Welcome, and good luck!

    Sooo... you got burnt out painting stuff?

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    Junior Member Madcow101's Avatar
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    Default Re: Hey all.

    Quote Originally Posted by daman1 View Post
    The real learning starts in the field. Keep your eye out for an experienced co-worker who's seen things not described in a manual. You'll have to get in the field first and get to know your team mates but there's usually one who cares about a motivated newbie and is willing to share what he has learned outside the classroom. If not, there are a lot of good folks here to ask.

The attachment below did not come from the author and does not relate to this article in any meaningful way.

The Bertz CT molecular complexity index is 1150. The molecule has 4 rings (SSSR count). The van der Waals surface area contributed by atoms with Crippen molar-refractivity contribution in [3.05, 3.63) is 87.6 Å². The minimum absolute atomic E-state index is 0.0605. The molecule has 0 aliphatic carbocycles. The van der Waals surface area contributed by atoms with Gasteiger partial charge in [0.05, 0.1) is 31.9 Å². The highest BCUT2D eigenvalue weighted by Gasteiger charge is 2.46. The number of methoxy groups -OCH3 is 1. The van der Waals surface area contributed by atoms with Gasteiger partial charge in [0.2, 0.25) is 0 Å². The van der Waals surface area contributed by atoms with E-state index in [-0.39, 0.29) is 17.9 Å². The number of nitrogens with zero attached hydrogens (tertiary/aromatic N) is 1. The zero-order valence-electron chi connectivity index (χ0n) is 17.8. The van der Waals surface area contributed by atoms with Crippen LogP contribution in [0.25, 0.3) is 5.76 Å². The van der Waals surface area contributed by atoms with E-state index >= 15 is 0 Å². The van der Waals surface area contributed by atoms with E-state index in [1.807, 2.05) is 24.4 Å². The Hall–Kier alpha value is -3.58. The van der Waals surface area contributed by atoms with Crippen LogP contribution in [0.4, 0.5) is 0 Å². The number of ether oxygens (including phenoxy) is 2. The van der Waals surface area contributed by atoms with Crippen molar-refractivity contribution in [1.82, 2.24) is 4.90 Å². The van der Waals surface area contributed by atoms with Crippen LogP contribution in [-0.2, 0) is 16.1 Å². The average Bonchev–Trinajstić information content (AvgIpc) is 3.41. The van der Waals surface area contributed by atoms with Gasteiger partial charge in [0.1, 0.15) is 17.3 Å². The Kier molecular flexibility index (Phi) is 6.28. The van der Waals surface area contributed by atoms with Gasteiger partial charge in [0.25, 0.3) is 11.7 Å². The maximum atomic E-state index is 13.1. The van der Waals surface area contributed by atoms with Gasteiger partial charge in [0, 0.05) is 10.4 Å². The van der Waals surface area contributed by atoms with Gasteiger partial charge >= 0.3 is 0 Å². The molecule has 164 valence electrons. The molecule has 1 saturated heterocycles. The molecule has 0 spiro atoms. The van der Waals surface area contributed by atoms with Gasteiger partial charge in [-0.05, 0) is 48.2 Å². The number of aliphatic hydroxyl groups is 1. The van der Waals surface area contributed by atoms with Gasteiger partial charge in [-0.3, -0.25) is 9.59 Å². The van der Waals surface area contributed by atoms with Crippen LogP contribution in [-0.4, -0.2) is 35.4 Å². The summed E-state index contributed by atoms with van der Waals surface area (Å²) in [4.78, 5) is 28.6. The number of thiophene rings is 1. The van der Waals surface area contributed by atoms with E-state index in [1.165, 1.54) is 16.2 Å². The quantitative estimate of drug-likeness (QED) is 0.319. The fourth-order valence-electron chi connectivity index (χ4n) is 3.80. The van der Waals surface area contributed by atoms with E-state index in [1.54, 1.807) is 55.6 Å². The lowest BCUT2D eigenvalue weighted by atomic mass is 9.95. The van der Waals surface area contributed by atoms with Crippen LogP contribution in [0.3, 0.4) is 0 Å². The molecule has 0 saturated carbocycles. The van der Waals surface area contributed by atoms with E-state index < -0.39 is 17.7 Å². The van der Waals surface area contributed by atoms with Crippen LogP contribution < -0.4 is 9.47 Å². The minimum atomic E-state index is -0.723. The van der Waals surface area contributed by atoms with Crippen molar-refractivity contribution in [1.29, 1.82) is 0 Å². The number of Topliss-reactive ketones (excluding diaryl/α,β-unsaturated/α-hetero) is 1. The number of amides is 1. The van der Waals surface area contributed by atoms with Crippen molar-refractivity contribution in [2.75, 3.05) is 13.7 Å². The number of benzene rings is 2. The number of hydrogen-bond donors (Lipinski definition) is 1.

Yes sir it does. The last day of class was today. I get a truck tomorrow and I'm with my coach for three weeks I think. While class doesn't answer allot of questions, it is important. Take notes and ask any questions you can think of. The trainer was very good. Everyone we talked to at the office when asked a question stopped, looked at anyone who asked and answered and kept explaining until we understood. Best thing I can say in my extremely limited experience it above all, don't get offended easy. Take nothing personally. When you talk to the techs out in the field they tend to be short and to the point. This is because they have massive work loads. Also, mess with the computer when you can. So far that's been the roughest part for me so far. I'm looking forward to hitting the field and messing with my equipment. I have located my cable line about five times already. Got bored with that and had a go at my neighbors. Cool stuff. Oh, one more thing I would do. Every time you get a number, save that in your phone. The guys here that I have met so far are pretty big on answering questions.